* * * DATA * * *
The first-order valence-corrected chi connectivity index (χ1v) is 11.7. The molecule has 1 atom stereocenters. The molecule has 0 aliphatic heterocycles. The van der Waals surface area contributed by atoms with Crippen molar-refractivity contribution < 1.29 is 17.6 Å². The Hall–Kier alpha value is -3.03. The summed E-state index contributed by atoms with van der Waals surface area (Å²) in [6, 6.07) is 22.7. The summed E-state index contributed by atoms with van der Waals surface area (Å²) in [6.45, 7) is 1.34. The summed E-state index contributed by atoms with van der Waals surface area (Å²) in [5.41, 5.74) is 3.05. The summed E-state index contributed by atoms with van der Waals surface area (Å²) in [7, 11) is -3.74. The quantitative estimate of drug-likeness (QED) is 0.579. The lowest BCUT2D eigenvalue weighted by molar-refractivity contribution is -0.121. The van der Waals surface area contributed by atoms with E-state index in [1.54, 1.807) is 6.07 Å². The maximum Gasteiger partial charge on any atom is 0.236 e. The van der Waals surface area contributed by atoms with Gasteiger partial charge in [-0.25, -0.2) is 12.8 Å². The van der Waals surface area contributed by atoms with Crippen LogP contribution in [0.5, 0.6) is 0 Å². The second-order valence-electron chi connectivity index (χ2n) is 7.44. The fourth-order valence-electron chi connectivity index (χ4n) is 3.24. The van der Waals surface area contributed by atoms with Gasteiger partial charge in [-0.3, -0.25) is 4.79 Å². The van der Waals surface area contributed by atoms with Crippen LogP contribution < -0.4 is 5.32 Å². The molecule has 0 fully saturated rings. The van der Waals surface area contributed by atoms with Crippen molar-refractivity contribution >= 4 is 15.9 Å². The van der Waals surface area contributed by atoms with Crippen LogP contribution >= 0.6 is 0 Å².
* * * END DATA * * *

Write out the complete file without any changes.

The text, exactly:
The first-order valence-corrected chi connectivity index (χ1v) is 11.7. The molecule has 1 atom stereocenters. The molecule has 0 aliphatic heterocycles. The van der Waals surface area contributed by atoms with Crippen molar-refractivity contribution < 1.29 is 17.6 Å². The Hall–Kier alpha value is -3.03. The summed E-state index contributed by atoms with van der Waals surface area (Å²) in [6, 6.07) is 22.7. The summed E-state index contributed by atoms with van der Waals surface area (Å²) in [6.45, 7) is 1.34. The summed E-state index contributed by atoms with van der Waals surface area (Å²) in [5.41, 5.74) is 3.05. The summed E-state index contributed by atoms with van der Waals surface area (Å²) in [7, 11) is -3.74. The quantitative estimate of drug-likeness (QED) is 0.579. The lowest BCUT2D eigenvalue weighted by molar-refractivity contribution is -0.121. The van der Waals surface area contributed by atoms with E-state index in [1.54, 1.807) is 6.07 Å². The maximum Gasteiger partial charge on any atom is 0.236 e. The van der Waals surface area contributed by atoms with Gasteiger partial charge in [-0.25, -0.2) is 12.8 Å². The van der Waals surface area contributed by atoms with Crippen LogP contribution in [0.5, 0.6) is 0 Å². The second-order valence-electron chi connectivity index (χ2n) is 7.44. The fourth-order valence-electron chi connectivity index (χ4n) is 3.24. The van der Waals surface area contributed by atoms with Gasteiger partial charge in [-0.3, -0.25) is 4.79 Å². The van der Waals surface area contributed by atoms with Crippen LogP contribution < -0.4 is 5.32 Å². The molecule has 0 fully saturated rings. The van der Waals surface area contributed by atoms with Crippen molar-refractivity contribution >= 4 is 15.9 Å². The van der Waals surface area contributed by atoms with Crippen LogP contribution >= 0.6 is 0 Å².